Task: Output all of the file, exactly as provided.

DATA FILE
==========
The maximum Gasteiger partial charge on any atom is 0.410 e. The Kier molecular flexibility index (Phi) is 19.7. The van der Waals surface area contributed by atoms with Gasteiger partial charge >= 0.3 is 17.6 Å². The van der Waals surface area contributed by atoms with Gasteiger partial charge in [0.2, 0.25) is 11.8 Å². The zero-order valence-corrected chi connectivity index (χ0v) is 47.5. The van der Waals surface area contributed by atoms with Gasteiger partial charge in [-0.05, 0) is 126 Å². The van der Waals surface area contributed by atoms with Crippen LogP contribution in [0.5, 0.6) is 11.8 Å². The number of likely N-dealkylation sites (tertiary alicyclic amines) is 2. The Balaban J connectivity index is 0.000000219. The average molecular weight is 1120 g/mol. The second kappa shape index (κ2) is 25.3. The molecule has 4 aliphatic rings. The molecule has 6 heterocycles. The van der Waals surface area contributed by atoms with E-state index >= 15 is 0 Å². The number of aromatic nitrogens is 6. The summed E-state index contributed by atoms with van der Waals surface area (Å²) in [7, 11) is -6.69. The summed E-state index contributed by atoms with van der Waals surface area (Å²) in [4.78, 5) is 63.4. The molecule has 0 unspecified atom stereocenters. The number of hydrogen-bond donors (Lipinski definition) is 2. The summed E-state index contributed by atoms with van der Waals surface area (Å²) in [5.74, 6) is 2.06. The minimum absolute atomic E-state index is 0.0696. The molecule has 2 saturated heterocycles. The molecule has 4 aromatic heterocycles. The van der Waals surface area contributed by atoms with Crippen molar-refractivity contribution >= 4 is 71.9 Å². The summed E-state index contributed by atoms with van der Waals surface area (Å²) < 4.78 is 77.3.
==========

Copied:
The maximum Gasteiger partial charge on any atom is 0.410 e. The Kier molecular flexibility index (Phi) is 19.7. The van der Waals surface area contributed by atoms with Gasteiger partial charge >= 0.3 is 17.6 Å². The van der Waals surface area contributed by atoms with Gasteiger partial charge in [0.2, 0.25) is 11.8 Å². The zero-order valence-corrected chi connectivity index (χ0v) is 47.5. The van der Waals surface area contributed by atoms with Gasteiger partial charge in [-0.05, 0) is 126 Å². The van der Waals surface area contributed by atoms with Crippen LogP contribution in [0.5, 0.6) is 11.8 Å². The number of likely N-dealkylation sites (tertiary alicyclic amines) is 2. The Balaban J connectivity index is 0.000000219. The average molecular weight is 1120 g/mol. The second kappa shape index (κ2) is 25.3. The molecule has 4 aliphatic rings. The molecule has 6 heterocycles. The van der Waals surface area contributed by atoms with E-state index >= 15 is 0 Å². The number of aromatic nitrogens is 6. The summed E-state index contributed by atoms with van der Waals surface area (Å²) in [7, 11) is -6.69. The summed E-state index contributed by atoms with van der Waals surface area (Å²) in [4.78, 5) is 63.4. The molecule has 0 unspecified atom stereocenters. The number of hydrogen-bond donors (Lipinski definition) is 2. The summed E-state index contributed by atoms with van der Waals surface area (Å²) in [5.74, 6) is 2.06. The minimum absolute atomic E-state index is 0.0696. The molecule has 2 saturated heterocycles. The molecule has 4 aromatic heterocycles. The van der Waals surface area contributed by atoms with Crippen molar-refractivity contribution >= 4 is 71.9 Å². The summed E-state index contributed by atoms with van der Waals surface area (Å²) < 4.78 is 77.3.